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Oasis (Commissioned by Qatar Museums: Qatar-Russia ’18 Culture Photographic Exchange). Premiered in Photo London 2019 by ALMANAQUE fotográfica. Middle East has an ancient human history… Qatar was populated in the 3rd millennium B.C. Since then, despite the desert environment, its population has farmed, harvested, fished and built. Like other areas of the world, over the past 30 years Qatar has enjoyed some of the fastest economic development rates from the entire history. New billionaires flourish in the sand dunes. The appearance of Middle East cities was been transformed rapidly, yet the rest is exactly the same as thousands of years ago. Infrastructure improved as did education with new modern roads and vast crystal skyscrapers with imposible architecture standing on the horizon as a mirage. Expensive cars, top services and state-of-the-art technologies. It seems that the new capitalist heaven does not imply physical labour for the Qataris, since workers were invited from abroad to perform physical labour. Qatari drink from their past traditions to create a new identity in a new era yet to be described. In the seek of a new promised land, what is now the promised land?

Please provide name and email for information


5.00 m 3.00 m

Approximate view with unframed print. Ask for exact available dimensions

x

Danila Tkachenko

Oasis 5

Archival Pigment Print
2018

Available in 2 sizes: Ed. 9: 130x100cm & Ed. 4:

200 x 150 cm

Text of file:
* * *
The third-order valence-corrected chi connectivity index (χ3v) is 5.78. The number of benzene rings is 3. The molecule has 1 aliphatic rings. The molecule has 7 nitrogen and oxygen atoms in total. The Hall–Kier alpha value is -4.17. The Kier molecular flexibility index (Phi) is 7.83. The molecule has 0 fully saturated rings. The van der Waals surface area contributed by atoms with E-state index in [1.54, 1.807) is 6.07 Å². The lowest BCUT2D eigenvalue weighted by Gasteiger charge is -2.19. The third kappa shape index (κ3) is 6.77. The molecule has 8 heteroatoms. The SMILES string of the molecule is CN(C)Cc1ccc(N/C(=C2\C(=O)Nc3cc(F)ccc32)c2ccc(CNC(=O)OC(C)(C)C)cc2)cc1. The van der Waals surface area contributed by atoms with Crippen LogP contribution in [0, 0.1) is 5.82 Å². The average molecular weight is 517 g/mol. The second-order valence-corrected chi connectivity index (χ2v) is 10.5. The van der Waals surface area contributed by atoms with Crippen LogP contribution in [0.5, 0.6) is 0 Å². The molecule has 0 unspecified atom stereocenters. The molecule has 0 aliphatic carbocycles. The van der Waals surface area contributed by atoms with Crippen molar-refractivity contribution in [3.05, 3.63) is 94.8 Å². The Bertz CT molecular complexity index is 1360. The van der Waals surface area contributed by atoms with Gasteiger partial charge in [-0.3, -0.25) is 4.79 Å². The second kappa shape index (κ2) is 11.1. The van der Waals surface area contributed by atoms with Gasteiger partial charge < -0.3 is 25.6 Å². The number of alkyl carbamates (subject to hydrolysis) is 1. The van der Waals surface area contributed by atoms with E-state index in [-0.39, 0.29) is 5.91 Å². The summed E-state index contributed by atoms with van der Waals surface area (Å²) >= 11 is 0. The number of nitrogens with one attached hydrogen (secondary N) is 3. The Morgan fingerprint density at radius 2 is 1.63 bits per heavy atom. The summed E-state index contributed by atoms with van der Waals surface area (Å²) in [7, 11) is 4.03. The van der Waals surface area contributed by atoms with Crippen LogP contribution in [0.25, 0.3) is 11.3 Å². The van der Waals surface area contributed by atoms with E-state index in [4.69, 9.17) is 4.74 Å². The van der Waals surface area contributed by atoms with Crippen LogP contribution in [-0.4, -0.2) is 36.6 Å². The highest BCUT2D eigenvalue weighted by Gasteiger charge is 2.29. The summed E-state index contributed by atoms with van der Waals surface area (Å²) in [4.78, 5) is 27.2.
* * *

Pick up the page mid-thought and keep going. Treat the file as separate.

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Oasis (Commissioned by Qatar Museums: Qatar-Russia ’18 Culture Photographic Exchange). Premiered in Photo London 2019 by ALMANAQUE fotográfica. Middle East has an ancient human history… Qatar was populated in the 3rd millennium B.C. Since then, despite the desert environment, its population has farmed, harvested, fished and built. Like other areas of the world, over the past 30 years Qatar has enjoyed some of the fastest economic development rates from the entire history. New billionaires flourish in the sand dunes. The appearance of Middle East cities was been transformed rapidly, yet the rest is exactly the same as thousands of years ago. Infrastructure improved as did education with new modern roads and vast crystal skyscrapers with imposible architecture standing on the horizon as a mirage. Expensive cars, top services and state-of-the-art technologies. It seems that the new capitalist heaven does not imply physical labour for the Qataris, since workers were invited from abroad to perform physical labour. Qatari drink from their past traditions to create a new identity in a new era yet to be described. In the seek of a new promised land, what is now the promised land?